Shannon Airport has the opportunity to become an international crossroads for business aviation but needs a strategy that will take the airport to over two million passengers in year one and to three million passengers in year five. Those are some of the conflicting views arising from the debate sparked by Transport Minister Leo Varadkar’s decision to separate the airport from the Dublin Airport Authority (DAA) and bring it together with Shannon Development to form a new entity, with a commercial mandate in public ownership.
Varadkar has said that the new entity must work closely with the IDA and Enterprise Ireland to develop the potential of the aviation sector, and explore other opportunities with those agencies for further prospective investments in the region.
Shannon Development’s functions in relation to enterprise and foreign direct investment will transfer to Enterprise Ireland and IDA respectively, and its tourism functions will transfer to Fáilte Ireland. The Shannon Free Zone, a 243-hectare international business park beside the airport, is seen as central to future investment in the area.
The Minister has claimed that the changes “will mean that indigenous and foreign businesses in the region will have direct access to the comprehensive range of supports from the State enterprise agencies, as well as to a dynamic international airport with extensive property holdings.”
He proposes that a tax-incentivised ‘international financial services-type’ model for the aviation sector be established at Shannon. This would attract new industries such as aircraft refitting and recycling, which he understands, don’t currently exist in Europe.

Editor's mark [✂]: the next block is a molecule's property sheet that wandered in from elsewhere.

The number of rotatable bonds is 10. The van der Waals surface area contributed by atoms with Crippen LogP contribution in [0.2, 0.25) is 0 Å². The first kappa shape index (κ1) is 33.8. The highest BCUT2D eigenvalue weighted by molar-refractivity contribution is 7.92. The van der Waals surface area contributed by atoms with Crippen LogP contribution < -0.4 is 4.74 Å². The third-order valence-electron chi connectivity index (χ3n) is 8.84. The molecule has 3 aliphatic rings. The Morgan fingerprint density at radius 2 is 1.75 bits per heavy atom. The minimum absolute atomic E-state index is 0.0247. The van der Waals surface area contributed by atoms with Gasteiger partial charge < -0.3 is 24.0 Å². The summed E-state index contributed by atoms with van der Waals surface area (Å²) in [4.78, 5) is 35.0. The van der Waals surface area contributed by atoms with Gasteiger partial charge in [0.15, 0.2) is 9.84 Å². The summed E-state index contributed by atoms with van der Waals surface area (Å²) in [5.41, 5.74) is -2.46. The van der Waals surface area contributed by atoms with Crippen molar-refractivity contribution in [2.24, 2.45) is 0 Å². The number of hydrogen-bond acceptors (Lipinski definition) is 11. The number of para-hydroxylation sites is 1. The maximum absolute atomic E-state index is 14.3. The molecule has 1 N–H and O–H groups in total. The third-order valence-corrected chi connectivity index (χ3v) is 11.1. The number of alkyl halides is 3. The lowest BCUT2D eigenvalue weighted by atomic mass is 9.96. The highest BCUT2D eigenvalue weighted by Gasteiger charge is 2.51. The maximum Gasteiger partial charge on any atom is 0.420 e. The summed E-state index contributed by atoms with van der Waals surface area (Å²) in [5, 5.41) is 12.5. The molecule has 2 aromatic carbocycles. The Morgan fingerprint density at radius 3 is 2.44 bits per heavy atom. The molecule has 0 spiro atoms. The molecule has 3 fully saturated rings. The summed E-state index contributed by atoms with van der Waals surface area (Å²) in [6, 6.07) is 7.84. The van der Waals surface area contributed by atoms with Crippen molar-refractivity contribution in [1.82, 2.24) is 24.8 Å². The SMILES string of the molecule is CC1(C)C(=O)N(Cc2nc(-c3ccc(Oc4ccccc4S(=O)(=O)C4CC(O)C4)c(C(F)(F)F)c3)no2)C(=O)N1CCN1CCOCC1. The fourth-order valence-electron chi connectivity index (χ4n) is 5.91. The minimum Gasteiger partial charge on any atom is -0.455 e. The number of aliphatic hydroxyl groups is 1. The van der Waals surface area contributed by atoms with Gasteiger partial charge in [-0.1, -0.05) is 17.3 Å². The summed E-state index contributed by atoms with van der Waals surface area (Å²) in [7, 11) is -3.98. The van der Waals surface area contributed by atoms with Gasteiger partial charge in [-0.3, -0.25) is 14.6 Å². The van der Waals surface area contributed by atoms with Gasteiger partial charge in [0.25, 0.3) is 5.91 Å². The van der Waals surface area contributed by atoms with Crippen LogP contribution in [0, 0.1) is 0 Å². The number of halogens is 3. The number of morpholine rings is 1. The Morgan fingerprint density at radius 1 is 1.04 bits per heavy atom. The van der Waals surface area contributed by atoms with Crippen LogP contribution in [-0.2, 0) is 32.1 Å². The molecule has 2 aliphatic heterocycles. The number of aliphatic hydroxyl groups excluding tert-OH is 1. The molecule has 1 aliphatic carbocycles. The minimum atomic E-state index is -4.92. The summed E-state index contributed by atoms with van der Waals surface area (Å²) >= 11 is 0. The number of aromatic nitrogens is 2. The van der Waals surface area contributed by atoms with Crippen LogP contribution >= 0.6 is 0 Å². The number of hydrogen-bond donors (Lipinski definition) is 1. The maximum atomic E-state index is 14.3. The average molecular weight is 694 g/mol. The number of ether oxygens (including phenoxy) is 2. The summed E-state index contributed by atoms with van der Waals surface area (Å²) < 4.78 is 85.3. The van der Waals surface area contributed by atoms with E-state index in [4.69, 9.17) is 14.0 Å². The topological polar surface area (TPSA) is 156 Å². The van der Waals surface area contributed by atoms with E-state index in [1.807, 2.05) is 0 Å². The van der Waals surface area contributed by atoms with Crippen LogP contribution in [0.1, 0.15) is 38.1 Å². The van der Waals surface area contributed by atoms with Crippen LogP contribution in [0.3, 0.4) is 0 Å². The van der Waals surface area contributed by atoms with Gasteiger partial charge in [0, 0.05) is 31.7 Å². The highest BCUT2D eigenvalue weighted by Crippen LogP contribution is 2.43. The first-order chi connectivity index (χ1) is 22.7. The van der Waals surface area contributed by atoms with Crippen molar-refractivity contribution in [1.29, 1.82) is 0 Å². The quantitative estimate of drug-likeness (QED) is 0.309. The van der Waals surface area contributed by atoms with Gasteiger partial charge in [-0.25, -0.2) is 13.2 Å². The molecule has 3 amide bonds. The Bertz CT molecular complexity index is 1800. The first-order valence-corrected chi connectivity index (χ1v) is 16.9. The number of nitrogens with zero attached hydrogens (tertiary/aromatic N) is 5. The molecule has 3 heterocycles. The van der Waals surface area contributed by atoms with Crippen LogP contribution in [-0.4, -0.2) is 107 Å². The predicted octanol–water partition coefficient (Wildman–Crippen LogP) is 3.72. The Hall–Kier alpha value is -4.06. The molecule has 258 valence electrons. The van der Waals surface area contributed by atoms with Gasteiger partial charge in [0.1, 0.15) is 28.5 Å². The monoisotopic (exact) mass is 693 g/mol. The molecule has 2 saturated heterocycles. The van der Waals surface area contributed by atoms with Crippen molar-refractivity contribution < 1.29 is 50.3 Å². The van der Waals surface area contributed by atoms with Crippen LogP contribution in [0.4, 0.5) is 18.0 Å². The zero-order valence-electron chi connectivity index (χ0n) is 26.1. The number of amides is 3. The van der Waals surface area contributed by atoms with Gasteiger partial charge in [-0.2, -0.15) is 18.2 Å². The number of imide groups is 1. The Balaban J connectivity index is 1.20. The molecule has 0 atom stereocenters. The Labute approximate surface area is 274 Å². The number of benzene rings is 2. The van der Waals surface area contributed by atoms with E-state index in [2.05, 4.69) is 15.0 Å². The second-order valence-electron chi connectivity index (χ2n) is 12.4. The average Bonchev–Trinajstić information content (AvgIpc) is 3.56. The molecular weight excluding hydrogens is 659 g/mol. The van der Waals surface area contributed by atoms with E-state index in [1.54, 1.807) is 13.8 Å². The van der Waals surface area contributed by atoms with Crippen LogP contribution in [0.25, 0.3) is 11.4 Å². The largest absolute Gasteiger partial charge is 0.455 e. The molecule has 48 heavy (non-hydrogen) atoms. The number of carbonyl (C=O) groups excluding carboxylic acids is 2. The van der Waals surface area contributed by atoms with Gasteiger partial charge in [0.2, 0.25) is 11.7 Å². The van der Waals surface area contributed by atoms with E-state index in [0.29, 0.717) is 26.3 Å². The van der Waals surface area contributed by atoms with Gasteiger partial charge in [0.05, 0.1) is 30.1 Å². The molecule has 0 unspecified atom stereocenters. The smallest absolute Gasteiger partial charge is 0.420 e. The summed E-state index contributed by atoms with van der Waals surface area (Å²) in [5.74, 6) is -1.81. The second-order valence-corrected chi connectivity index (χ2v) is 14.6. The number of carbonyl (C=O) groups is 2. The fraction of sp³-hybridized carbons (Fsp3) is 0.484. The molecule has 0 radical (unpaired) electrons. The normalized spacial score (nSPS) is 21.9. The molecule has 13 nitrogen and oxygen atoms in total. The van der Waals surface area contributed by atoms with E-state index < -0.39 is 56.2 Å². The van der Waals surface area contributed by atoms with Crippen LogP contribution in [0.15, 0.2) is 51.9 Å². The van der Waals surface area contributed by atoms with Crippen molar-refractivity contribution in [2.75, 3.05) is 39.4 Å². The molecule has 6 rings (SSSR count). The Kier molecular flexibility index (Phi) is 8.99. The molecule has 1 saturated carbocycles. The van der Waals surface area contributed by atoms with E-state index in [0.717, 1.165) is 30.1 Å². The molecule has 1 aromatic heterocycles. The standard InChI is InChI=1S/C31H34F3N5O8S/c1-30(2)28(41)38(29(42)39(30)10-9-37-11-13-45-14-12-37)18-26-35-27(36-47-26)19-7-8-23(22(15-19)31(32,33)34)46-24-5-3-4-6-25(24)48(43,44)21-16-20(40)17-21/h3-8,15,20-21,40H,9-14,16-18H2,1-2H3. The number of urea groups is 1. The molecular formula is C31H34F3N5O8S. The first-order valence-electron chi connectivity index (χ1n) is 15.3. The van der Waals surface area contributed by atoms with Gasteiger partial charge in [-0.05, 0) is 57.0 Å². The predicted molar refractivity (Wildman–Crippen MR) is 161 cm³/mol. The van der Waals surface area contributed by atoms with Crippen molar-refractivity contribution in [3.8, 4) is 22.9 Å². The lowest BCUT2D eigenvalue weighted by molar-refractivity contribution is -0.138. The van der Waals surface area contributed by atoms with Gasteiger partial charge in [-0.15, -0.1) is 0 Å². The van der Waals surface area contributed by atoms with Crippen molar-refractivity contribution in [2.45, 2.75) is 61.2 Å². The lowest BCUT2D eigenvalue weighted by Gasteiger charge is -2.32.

Private sector investment would be required, Varadkar said, but the Government will need “step-in powers” should things go wrong.
The new entity will be established “free of net debt”. The Minister believes that much of the €8 million losses recorded at Shannon last year arose from interest payments on its accumulated debts of around €100 million.
Shannon Airport’s annual reports show that passenger numbers have decreased by 44 per cent from 2007, when it dealt with 3.6 million passengers, to 2011 when it had 1.6 million passengers (30,000 whom were troop and transit passengers).
Former Director of the Shannon Airport Authority Tadhg Kearney has stated that the debt-free element should not come at the price of giving up Aer Rianta International, the travel retail company based at Shannon. He criticised the DAA’s policy of imposing a single business model on its three airports, saying it had “crippled” Shannon. According to Kearney, the new body tasked with running Shannon must build an “unconventional” strategy that increases passenger numbers over two million passengers in year one and to three million in year five.
Aoife O’Sullivan, a partner with aviation specialist legal firm Gates and Partners, has told an Irish Business Aviation Convention in County Clare that the newly formed Shannon could become a registration centre for private jets. This could even lead to private aircraft manufacturing, she contends.
O’Sullivan said that Shannon has an outstanding platform to launch itself as an aviation centre of excellence, between its heritage as the first location for aircraft leasing, having excellent hangar space, a nearby college and a runway that can accommodate all aircraft. It is also in the right time zone for the majority of international transactions.
A steering group has been established to determine the most effective organisational structure of the new entity. It will also develop an implementation strategy, setting out how it will help to achieve strong regional development, while supporting enterprises in the region.
The group is jointly chaired by Secretary General of the Department of Transport, Tourism and Sport Tom O’Mahony and Secretary General of the Department of Jobs, Enterprise and Innovation John Murphy. It is to report to the Cabinet by November.
DAA will be renamed to reflect the fact that it now operates Dublin and Cork airports.